- In a market already flooded with touchscreen devices, abandoning the one thing which makes BlackBerry unique – its keyboard – is a massive gamble, but it’s clear that change had to happen. Mobile users are now accustomed to large displays, touch interfaces and massive, well-stocked app stores. BlackBerry had to evolve and adapt rather than attempt to consolidate its rapidly-shrinking share of the pie. However, is the Z10 – along with the BB10 OS – simply too little, too late?
- The design of the Z10 is about as far removed from previous BlackBerry devices as it’s possible to get. The designers have clearly taken plenty of inspiration from Apple’s recent iPhone offerings, with plenty of rounded edges and straight, clean lines. The phone’s 768×1280 pixel 4.2-inch screen isn’t likely to trouble the likes of the Samsung Galaxy S3 and Google Nexus 4, but it’s slightly larger than the one seen on the iPhone 5 and is easy enough to interact with without getting finger strain. Above and below the screen are two large plastic chunks which make the phone longer than it really needs to be, but the Z10 is hardly a monster handset.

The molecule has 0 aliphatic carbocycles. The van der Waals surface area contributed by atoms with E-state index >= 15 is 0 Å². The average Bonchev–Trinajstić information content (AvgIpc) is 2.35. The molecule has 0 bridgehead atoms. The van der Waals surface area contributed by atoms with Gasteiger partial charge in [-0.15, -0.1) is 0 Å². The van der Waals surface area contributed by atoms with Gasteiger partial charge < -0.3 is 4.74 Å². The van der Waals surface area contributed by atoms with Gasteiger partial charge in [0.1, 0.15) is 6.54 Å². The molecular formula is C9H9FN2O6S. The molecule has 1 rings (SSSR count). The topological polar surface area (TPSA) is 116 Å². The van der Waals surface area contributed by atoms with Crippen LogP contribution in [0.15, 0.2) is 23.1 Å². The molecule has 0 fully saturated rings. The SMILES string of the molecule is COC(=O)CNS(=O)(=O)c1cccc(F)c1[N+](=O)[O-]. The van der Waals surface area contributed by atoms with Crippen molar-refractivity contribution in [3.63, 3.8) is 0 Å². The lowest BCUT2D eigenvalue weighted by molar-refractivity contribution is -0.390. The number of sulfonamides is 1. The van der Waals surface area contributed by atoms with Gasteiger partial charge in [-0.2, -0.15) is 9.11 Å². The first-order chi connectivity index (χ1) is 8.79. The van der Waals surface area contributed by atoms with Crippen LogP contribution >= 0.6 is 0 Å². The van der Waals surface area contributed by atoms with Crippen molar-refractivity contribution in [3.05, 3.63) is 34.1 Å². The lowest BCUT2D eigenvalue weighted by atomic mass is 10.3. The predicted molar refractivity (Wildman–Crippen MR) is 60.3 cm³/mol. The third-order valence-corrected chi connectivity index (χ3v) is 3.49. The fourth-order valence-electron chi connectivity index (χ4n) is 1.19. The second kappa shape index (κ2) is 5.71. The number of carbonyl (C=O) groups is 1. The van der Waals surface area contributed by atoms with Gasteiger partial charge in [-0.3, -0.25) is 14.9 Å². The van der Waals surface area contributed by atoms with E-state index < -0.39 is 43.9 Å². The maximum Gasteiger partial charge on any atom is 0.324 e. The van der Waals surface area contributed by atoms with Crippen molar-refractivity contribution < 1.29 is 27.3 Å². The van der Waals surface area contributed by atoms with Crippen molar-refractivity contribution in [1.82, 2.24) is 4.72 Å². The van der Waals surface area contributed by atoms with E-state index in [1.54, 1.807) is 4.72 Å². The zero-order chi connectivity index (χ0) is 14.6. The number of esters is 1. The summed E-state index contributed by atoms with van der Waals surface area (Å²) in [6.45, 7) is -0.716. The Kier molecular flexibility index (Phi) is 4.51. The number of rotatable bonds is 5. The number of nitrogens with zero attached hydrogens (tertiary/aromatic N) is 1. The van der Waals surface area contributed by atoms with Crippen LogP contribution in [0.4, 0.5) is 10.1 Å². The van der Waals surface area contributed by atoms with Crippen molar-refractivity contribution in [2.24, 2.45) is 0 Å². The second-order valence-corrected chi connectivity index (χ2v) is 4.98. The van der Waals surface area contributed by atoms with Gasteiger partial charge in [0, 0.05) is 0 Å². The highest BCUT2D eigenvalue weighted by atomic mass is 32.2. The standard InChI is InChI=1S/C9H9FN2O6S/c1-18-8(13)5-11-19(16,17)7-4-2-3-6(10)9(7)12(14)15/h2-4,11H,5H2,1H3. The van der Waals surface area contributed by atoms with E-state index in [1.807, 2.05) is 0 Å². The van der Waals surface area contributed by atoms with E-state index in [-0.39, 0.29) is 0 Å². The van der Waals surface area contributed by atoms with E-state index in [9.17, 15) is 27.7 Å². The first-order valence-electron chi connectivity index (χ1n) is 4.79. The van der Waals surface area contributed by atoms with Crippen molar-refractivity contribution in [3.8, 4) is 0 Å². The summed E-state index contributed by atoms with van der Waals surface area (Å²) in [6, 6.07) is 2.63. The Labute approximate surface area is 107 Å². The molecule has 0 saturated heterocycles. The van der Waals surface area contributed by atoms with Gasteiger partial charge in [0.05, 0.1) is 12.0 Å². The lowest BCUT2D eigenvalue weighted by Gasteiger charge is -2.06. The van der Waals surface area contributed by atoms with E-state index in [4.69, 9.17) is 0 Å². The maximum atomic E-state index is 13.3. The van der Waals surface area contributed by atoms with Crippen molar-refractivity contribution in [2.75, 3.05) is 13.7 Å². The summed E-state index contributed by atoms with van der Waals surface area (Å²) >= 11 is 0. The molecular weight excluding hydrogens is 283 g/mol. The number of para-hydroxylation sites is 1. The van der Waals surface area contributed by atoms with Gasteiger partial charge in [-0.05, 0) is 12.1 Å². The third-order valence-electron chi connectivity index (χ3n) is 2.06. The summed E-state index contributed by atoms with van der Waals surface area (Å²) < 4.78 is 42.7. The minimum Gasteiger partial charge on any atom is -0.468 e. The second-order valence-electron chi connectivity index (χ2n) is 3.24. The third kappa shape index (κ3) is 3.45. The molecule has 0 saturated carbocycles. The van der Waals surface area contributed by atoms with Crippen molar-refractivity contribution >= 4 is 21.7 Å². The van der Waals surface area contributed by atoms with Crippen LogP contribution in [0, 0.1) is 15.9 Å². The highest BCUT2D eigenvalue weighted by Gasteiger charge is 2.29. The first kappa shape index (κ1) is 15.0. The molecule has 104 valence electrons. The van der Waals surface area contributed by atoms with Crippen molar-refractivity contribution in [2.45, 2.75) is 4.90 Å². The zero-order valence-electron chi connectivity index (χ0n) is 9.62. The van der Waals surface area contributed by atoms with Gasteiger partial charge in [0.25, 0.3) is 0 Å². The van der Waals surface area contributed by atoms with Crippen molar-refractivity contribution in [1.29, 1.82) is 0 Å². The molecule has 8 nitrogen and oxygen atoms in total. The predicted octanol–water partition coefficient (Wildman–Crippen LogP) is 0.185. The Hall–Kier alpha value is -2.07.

BlackBerry Z10 specs
- Dimensions: 130 x 65.6 x 9mm
- Weight: 137.5g
- Chipset: Qualcomm Snapdragon S4
- Processor: Dual-core 1.5GHz Krait
- Graphics Core: Adreno 225
- RAM: 2GB
- Screen: 4.2-inch Super LCD 2 768×1280 pixels (355 ppi)
- Storage: 16GB internal, microSD card slot
- Camera: 8-megapixel with 1080p video recording, front-facing 2-megapixel camera with 720p video recording
- Connectivity: WiFi 802.11 a/b/g/n dual-band, Bluetooth v4, 4G LTE support
- Other Features: 3.5mm headphone socket, NFC chip, Removeable battery
“BB10’s reliance on obtuse gesture commands is something of a double- edged sword: once committed to memory these finger swipes allow you to move around with relative ease, but it’s not particularly intuitive”
“BlackBerry World suffers from the same problems that its Windows Phone equivalent does; there’s a real lack of content when compared to the iOS App Store and Google Play”
BlackBerry Z10: the verdict
As much as its creators would like it to be, the Z10 isn’t going to be the phone to tempt Android and iPhone owners away from their respective platforms. What it does, it does very well – but there’s little here which is going to be genuinely new or surprising to anyone with a modern touchscreen smartphone.
BlackBerry’s previous preoccupation with physical keys means that it is now effectively playing catch-up with its rivals. BB10 is a start, however – and the Z10 a good platform for BlackBerry to build on in the future. Ditching the keyboard could end up being a cathartic process, and if the firm follows through with its intention of pushing its new software onto more powerful and desirable devices, we could see the renaissance the Canadian veteran so badly craves.